The patron of the MATA class of 2020-2022 is W.E.B. (William Edward Burghardt) Du Bois. W.E.B. Du Bois (1868-1963) was a US author, sociologist and educator who is particularly well-known for his role as a civil rights activist.
Born and raised in Great Barrington, MA, Du Bois completed his undergraduate studies at the all-black Fisk University in Nashville and at Harvard College before moving on to graduate studies at the Universities of Berlin and Heidelberg in Germany (1892-1894). Du Bois’ thinking about the world and about his own identity is said to have been transformed during his time in Europe, which he used for extensive travels. In his autobiography, he observed: “I found myself on the outside of the American world, looking in … With me were white folk … [who] did not always pause to regard me as a curiosity, or something sub-human”. When he returned to the US, he began working on a dissertation about transatlantic slave trade and became, in 1895, the first African-American to obtain a Ph.D. at Harvard University.
Following his studies, Du Bois started a career in academia, with a professorship in history and economics at the historically black Atlanta University (1897-1910). During this period, he also became increasingly engaged in the civil rights movement in the US and Europe. In 1900, he participated in the first Pan-African conference in London, where his observation that “The problem of the twentieth century is the problem of the color line“ featured prominently in the conference’s concluding address To the Nations of the World. In 1905, he was the co-founder of the Niagara Movement, an activist group, and in 1909 of the National Association for the Advancement of Colored People (NAACP). Both advocated for equal civil rights for people of colour.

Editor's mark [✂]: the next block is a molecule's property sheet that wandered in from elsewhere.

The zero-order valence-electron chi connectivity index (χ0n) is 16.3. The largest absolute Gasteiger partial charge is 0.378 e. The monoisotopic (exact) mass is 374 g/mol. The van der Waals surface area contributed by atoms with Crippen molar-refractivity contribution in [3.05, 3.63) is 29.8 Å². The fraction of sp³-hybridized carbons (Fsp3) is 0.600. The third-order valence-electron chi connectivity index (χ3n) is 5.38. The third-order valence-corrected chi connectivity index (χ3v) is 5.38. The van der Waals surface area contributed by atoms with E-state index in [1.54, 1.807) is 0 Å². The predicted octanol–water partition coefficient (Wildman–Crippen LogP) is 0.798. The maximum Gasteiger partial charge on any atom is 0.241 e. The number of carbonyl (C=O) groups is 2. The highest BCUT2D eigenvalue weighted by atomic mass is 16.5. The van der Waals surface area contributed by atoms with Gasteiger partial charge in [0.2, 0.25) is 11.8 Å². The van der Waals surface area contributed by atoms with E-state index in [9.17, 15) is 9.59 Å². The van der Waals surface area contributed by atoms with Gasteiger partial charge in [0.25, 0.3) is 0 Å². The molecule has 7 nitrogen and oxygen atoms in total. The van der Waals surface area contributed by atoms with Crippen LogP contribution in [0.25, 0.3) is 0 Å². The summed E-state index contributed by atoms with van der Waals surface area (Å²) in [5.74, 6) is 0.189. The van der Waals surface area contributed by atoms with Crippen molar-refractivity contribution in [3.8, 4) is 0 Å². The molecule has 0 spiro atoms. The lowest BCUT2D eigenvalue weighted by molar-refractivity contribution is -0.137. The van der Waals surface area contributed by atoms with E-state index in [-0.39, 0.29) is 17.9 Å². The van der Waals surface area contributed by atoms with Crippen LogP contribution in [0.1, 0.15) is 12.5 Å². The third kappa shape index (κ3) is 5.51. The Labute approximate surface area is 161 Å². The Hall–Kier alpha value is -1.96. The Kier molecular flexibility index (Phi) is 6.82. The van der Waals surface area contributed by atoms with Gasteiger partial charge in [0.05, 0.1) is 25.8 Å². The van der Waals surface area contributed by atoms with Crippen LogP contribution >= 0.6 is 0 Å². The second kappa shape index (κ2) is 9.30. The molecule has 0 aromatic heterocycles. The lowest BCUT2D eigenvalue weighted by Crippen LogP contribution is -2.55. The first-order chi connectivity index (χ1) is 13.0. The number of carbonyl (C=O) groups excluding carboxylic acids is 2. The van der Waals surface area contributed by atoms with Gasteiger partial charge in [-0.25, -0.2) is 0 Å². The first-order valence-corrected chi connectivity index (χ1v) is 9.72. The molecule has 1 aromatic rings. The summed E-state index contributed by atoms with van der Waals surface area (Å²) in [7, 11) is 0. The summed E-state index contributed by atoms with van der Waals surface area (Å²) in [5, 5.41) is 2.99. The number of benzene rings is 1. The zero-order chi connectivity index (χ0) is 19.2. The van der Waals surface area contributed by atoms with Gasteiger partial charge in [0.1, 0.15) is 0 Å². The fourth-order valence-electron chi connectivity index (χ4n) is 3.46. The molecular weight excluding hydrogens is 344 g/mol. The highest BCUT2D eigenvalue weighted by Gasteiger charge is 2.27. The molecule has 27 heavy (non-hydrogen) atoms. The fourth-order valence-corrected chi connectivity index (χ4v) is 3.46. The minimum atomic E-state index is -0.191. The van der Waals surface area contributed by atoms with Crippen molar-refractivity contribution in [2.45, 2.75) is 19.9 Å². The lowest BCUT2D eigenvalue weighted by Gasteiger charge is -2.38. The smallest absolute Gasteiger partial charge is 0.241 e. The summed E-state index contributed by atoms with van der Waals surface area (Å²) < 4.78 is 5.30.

In the meantime, Du Bois had also developed his career as a sociologist and author. His main and most widely discussed oeuvre, The Souls of Black Folk (1903), a series of essays on the role of race, was inspired by his European experience and his reading of among others Herder and Nietzsche.
During the 1920s, he co-organised several Pan-African Congresses in Brussels, Paris, Lisbon and New York City to engage in the fight for the independence of African colonies. In his later life, he became inter alia a strong advocate of education, writing books for children, as well as one of the leading figures of the peace movement and strongly opposed to the atomic bomb. During the McCarthy era, when his pacifist engagement and political ideas were becoming a hindrance for his professional activities in the US, he travelled again extensively in Europe, but also China, the Soviet Union and Africa. In 1961, he permanently settled in Ghana, where he also died and was laid to rest.
With his life-long engagement combining sociological scholarship and political action against any form of discrimination as well as his advocacy for education, Du Bois left a legacy that by far transcends the American and Atlantic context, inspiring people across the globe in their combat against racism.